Kings Arms Hotel, The

7-13 St Johns Street
The Kings Arms Hotel
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Forum Posts

What are the Salisbury Plains?

by RhineRoll

As I sometimes do, I was studying a GB road atlas, and my attention was caught by a fairly large white spot called the "Salisbury Plains". What is this place about, why is it so scarcely populated? Nuclear disaster area? Military training range? National park? No-go-zone of the local independence movement? Inquiring minds want to know! ;-)

Re: What are the Salisbury Plains?


Guten tag,
Look at this page:

I was in your neighboorhood in November, in
Koln. Great city, love the Kolsch.
Best regards,
Bob K

Re: What are the Salisbury Plains?

by Sitan666

A military training area.

Re: Re: What are the Salisbury Plains?

by allikat

Not just a military training area. The Salisbury Plains is home to Stonehenge.

Re: Re: What are the Salisbury Plains?

by RhineRoll

Thanks, folks. Stonehenge is between the A 360 and the A 303 near the villages of Shrewton and Amesbury. But further up north and north-west there is virtually nothing! .... Enford Down.... Littleton Down...TenantryDown.... just one road crossing this area and the rest entirely blank!

Re: Re: What are the Salisbury Plains?

by allikat

If I remember rightly, there are a lot of (unmarked) tank trails all over that area!

Re: Re: What are the Salisbury Plains?

by RhineRoll

Well, I guess mystery now solved...really looks like a large military training area.... As for stone circles I'll probably stick with the Isle of Lewis one...

I'd like to visit Bath though one day -- and Devon and Cornwall!

Re: Re: What are the Salisbury Plains?

by allikat

I remember driving to see Stonehenge. looked through the fence. Was awed. Drove away. Saw 'woodhenge' marked on the map, so went to check that out. An ancient timber circle with low concrete posts to mark the spots where the rotted timber had once been. Was not awed.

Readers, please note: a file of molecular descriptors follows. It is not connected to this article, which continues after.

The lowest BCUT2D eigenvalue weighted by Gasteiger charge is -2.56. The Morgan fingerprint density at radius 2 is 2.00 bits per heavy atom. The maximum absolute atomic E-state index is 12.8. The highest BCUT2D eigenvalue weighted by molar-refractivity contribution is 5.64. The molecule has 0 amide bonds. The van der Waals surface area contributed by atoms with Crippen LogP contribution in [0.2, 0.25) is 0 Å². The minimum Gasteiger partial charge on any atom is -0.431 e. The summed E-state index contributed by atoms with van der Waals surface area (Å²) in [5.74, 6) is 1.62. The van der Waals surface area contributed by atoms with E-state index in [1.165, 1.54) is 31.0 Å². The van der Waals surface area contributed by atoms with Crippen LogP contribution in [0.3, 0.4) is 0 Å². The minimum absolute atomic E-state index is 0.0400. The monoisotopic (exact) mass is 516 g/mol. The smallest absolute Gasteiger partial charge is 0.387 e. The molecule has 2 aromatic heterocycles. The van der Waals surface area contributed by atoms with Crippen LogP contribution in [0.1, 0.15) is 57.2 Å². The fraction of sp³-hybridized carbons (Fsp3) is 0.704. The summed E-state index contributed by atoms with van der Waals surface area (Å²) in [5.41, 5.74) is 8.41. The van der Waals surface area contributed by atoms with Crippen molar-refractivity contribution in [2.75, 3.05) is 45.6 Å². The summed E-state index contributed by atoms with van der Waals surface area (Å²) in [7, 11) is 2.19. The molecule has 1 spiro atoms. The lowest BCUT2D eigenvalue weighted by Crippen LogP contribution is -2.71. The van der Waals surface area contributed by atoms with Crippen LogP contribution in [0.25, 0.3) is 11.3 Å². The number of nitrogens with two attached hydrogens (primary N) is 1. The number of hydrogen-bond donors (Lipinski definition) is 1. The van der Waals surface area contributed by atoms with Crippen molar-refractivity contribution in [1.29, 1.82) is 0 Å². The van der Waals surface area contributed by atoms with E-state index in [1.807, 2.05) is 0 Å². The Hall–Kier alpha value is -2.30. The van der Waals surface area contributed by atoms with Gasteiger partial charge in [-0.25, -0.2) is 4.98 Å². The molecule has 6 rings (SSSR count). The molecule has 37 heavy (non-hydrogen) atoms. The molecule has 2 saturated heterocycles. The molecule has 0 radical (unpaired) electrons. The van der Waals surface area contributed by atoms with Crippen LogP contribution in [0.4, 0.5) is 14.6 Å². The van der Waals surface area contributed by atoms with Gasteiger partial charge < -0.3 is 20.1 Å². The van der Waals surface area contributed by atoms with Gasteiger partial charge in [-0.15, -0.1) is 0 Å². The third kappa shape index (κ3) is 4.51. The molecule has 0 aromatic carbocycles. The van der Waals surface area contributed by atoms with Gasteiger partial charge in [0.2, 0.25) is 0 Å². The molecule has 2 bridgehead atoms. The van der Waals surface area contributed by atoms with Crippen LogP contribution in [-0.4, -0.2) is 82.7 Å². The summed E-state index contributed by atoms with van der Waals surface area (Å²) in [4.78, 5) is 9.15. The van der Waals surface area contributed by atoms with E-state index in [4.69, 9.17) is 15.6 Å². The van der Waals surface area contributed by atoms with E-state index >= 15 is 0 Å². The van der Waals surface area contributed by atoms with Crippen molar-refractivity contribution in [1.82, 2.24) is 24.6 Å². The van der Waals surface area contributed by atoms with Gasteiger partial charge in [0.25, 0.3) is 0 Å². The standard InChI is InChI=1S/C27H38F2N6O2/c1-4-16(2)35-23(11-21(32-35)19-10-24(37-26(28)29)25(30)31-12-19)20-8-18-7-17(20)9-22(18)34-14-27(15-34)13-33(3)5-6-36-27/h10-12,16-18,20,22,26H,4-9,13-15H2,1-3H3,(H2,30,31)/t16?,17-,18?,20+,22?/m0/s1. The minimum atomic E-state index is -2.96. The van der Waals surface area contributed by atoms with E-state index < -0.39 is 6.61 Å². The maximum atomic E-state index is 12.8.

Have yet to see the Lewis one, but would love to one day.

Re: Re: What are the Salisbury Plains?

by leics

Salisbury Plain is covered with ancient monuments, barrows, tombs, circles, processional ways etc. Its use for many years as a military training ground has, strangely, helped to limit the damage which might otherwise have been done to what is a hugely important prehistoric landscape. There is at least one village which was depopulated by the army (in the 1940's?), although the church is still standing and I believe a service is held there once a year.

By the way, Woodhenge was originally as stunning as Stonehenge (which itself was preceded by a wood circle made of massive timbers about 40 feet high......there are three white circles in the car park which marks the site of some of the timbers, though most people think they're mini-roundabouts!). It is next to a huge Iron Age camp called Durrington Walls, unfortunately on private land and with no public access.

Re: Re: What are the Salisbury Plains?

by simoncharris

Salisbury plains are a military training area used by the army. I''m heading there early next year with my Territorial Army unit.

Re: What are the Salisbury Plains?

by henneth

If you head west of Stonehenge, through Shrewton and Chitterne, you can see on your right the vast expanse of Salisbury Plain and a shelled-out town, the ruins of which will never feature on any map.

Re: Re: What are the Salisbury Plains?

by Elenitsa

They've just reintroduced the Great Bustard onto the Plan....apparantly the heaviest flying bird in the world...the last local news report said that most were doing OK!

Re: Re: What are the Salisbury Plains?

by joanj

HI, in todays paper there is a write up on the re-introduction to Wiltsthire of the Great Bustard, and Wiltshire was chosen as the first re-introduction to England of an extinct species as the bustard features on the county crest..

In August a conservationist released 22 orphaned chicks from Russia on Salisbury Plain in a bid to remedy the 172 yr. absence.